ST. PAUL, Minn. (AP/WCCO) â The Green Line light rail that runs between St. Paul and Minneapolis is open for business.
Service on the Green Line officially started at 10 a.m. Saturday after a ribbon cutting ceremony at Union Depot on St. Paul.READ MORE: As Domestic Violence Is On The Rise In St. Paul, A New Program Is Offering Free Consultations
“Often history is defined with great moments in transportation,” said St. Paul Mayor Chris Coleman. “This is no exception.”
The new line offers service along an 11 mile stretch from downtown St. Paul to downtown Minneapolis.
There are 18 new stations, including stops at the University of Minnesota.
It was a highly anticipated day for the people involved in the billion dollar project and those folks who are eager to take advantage of the new rail line.
“I’m excited to be able to take this between the cities when I need to,” Nicole Ketelaar, of Minneapolis, said.
“I’ve watched them build it for what seems like forever,” Isaac Van Bruggen, of St. Paul, said. “So I’m so excited it’s open and people can use it now.”
Van Bruggen says he’ll be a regular, taking the Green Line to work every day.
“I’m very excited to not have to drive and deal with traffic and be able to take the train,” he said.
The new line runs near several college campuses and through the heart of the U of M.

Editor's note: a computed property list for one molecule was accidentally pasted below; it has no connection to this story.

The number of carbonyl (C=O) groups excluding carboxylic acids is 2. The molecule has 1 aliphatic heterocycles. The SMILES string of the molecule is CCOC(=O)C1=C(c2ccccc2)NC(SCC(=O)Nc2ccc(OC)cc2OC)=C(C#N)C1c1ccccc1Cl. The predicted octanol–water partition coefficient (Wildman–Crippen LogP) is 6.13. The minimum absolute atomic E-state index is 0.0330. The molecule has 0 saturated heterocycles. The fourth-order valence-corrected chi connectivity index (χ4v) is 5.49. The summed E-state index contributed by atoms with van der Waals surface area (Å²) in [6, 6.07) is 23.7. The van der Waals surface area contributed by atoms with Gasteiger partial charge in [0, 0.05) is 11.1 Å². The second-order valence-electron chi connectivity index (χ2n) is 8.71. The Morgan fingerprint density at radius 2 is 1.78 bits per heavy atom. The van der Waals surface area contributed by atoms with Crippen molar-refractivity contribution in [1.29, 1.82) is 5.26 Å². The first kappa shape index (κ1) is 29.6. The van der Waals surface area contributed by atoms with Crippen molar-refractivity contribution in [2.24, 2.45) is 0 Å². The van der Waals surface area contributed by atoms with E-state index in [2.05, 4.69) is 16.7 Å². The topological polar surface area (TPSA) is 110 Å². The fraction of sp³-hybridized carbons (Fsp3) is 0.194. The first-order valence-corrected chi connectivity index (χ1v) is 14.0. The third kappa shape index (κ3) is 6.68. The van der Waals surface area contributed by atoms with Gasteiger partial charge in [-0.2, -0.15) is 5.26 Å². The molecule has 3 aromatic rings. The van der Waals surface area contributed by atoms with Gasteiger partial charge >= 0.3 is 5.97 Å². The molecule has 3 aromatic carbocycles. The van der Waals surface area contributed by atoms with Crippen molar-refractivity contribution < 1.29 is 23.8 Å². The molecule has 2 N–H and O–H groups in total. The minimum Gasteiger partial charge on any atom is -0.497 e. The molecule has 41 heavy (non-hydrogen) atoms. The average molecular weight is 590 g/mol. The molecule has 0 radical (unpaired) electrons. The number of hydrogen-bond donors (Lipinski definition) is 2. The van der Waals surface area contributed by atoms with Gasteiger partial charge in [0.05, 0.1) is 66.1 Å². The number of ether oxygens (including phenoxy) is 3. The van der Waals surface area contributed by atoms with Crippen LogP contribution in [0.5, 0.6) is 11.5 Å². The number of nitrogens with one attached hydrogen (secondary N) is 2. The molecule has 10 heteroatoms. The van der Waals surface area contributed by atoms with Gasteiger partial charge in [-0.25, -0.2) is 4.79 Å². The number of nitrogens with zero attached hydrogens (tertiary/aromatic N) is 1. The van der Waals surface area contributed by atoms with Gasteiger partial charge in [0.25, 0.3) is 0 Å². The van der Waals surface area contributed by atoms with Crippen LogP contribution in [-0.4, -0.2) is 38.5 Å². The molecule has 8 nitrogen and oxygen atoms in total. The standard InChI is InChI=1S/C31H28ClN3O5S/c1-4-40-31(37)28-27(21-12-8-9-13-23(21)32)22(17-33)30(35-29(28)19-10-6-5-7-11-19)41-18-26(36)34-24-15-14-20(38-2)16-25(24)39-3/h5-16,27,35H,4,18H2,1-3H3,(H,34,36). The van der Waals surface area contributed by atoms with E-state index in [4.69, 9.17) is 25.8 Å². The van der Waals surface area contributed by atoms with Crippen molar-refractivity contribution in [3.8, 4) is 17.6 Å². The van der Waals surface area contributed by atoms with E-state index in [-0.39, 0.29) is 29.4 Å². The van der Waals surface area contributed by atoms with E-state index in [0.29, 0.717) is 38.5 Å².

It’s expected to be a big draw for college students and workers traveling between the Capitol and downtown St. Paul.READ MORE: Plymouth Police Search For Vehicle In Hit-And-Run Of Bicyclist
“This is a great community service, like education or public safety. It will be huge benefit. It’s another option. It will help reduce or ease congestion a bit,” Lauren Baenen, spokesperson for the Central Corridor Light Rail Line, said.
But it may come with a hefty price tag.
Some are questioning whether taxpayers will get their money’s worth.
“Two plus billion between the two light rail lines. What kind of return are we getting for that,” Steve Ellenwood, of Woodbury, said.
A small group of demonstrators gathered near the Victoria Station, protesting future expansion of light rail.
“I can’t stop this it’s already here,” Ellenwood said. “It’s going to be lightly used and it’s going to cost us a lot of money. But it’s here. But it’s getting people aware of that it’s going to cost us a lot of money.”
Metro Transit projects that by the year 2030 the Green line will have a ridership of more than 40,000 weekday boardings.
Metro Transit offered free rides Saturday, and, just four hours after opening, Metro Transit tweeted it had given out 15,000 rides.
Despite bad weather leading to events being canceled, many people still showed for the opening.
Metro Transit will also offer free rides on Sunday.MORE NEWS: 'Extremely Concerning': Wisconsin Farm Where Chronic Wasting Disease Was Detected Sent Deer To Minnesota
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